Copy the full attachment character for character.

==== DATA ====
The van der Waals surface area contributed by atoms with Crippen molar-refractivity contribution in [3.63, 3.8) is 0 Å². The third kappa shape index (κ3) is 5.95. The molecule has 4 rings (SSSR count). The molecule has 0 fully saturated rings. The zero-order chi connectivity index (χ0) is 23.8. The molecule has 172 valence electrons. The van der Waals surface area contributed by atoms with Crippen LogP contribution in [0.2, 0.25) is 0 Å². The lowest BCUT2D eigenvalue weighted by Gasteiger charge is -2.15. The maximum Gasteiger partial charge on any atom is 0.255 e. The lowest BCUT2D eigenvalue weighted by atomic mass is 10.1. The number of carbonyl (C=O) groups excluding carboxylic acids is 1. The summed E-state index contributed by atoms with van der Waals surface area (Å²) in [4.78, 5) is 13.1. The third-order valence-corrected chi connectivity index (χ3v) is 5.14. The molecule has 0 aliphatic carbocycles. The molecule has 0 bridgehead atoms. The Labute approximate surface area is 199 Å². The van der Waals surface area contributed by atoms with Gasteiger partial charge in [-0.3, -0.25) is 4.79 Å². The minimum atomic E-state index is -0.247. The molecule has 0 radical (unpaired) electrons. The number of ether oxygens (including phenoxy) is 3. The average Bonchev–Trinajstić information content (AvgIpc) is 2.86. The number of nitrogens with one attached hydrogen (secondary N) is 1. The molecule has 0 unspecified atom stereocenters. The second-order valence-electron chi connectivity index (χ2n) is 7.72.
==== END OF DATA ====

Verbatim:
The van der Waals surface area contributed by atoms with Crippen molar-refractivity contribution in [3.63, 3.8) is 0 Å². The third kappa shape index (κ3) is 5.95. The molecule has 4 rings (SSSR count). The molecule has 0 fully saturated rings. The zero-order chi connectivity index (χ0) is 23.8. The molecule has 172 valence electrons. The van der Waals surface area contributed by atoms with Crippen LogP contribution in [0.2, 0.25) is 0 Å². The lowest BCUT2D eigenvalue weighted by Gasteiger charge is -2.15. The maximum Gasteiger partial charge on any atom is 0.255 e. The lowest BCUT2D eigenvalue weighted by atomic mass is 10.1. The number of carbonyl (C=O) groups excluding carboxylic acids is 1. The summed E-state index contributed by atoms with van der Waals surface area (Å²) in [4.78, 5) is 13.1. The third-order valence-corrected chi connectivity index (χ3v) is 5.14. The molecule has 0 aliphatic carbocycles. The molecule has 0 bridgehead atoms. The Labute approximate surface area is 199 Å². The van der Waals surface area contributed by atoms with Gasteiger partial charge in [-0.3, -0.25) is 4.79 Å². The minimum atomic E-state index is -0.247. The molecule has 0 radical (unpaired) electrons. The number of ether oxygens (including phenoxy) is 3. The average Bonchev–Trinajstić information content (AvgIpc) is 2.86. The number of nitrogens with one attached hydrogen (secondary N) is 1. The molecule has 0 unspecified atom stereocenters. The second-order valence-electron chi connectivity index (χ2n) is 7.72.